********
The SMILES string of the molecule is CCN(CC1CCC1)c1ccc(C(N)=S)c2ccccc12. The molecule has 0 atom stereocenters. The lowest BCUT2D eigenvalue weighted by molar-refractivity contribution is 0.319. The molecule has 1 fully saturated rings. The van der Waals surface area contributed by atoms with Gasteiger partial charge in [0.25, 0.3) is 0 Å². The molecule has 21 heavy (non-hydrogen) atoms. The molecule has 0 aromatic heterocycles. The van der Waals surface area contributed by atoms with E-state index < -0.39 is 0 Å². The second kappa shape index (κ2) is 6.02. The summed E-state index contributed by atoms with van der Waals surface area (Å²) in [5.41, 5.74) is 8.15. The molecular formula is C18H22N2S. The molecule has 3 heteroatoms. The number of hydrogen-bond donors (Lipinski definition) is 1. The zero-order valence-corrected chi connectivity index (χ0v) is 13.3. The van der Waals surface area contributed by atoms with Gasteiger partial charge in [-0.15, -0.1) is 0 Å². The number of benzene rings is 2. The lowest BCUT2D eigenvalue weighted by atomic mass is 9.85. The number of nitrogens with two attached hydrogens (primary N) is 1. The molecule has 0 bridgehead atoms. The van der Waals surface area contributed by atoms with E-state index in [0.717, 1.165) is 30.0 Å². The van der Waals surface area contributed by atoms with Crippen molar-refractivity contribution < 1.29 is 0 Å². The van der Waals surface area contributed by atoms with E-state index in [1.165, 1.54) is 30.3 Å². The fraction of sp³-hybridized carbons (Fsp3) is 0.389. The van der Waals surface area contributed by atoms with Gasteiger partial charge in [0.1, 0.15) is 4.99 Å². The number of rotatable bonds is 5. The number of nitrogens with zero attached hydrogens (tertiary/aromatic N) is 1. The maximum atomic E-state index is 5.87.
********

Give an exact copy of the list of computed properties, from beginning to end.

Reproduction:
The SMILES string of the molecule is CCN(CC1CCC1)c1ccc(C(N)=S)c2ccccc12. The molecule has 0 atom stereocenters. The lowest BCUT2D eigenvalue weighted by molar-refractivity contribution is 0.319. The molecule has 1 fully saturated rings. The van der Waals surface area contributed by atoms with Gasteiger partial charge in [0.25, 0.3) is 0 Å². The molecule has 21 heavy (non-hydrogen) atoms. The molecule has 0 aromatic heterocycles. The van der Waals surface area contributed by atoms with E-state index < -0.39 is 0 Å². The second kappa shape index (κ2) is 6.02. The summed E-state index contributed by atoms with van der Waals surface area (Å²) in [5.41, 5.74) is 8.15. The molecular formula is C18H22N2S. The molecule has 3 heteroatoms. The number of hydrogen-bond donors (Lipinski definition) is 1. The zero-order valence-corrected chi connectivity index (χ0v) is 13.3. The van der Waals surface area contributed by atoms with Gasteiger partial charge in [-0.15, -0.1) is 0 Å². The number of benzene rings is 2. The lowest BCUT2D eigenvalue weighted by atomic mass is 9.85. The number of nitrogens with two attached hydrogens (primary N) is 1. The molecule has 0 bridgehead atoms. The van der Waals surface area contributed by atoms with E-state index in [0.717, 1.165) is 30.0 Å². The van der Waals surface area contributed by atoms with Crippen molar-refractivity contribution < 1.29 is 0 Å². The van der Waals surface area contributed by atoms with E-state index in [1.165, 1.54) is 30.3 Å². The fraction of sp³-hybridized carbons (Fsp3) is 0.389. The van der Waals surface area contributed by atoms with Gasteiger partial charge in [0.1, 0.15) is 4.99 Å². The number of rotatable bonds is 5. The number of nitrogens with zero attached hydrogens (tertiary/aromatic N) is 1. The maximum atomic E-state index is 5.87.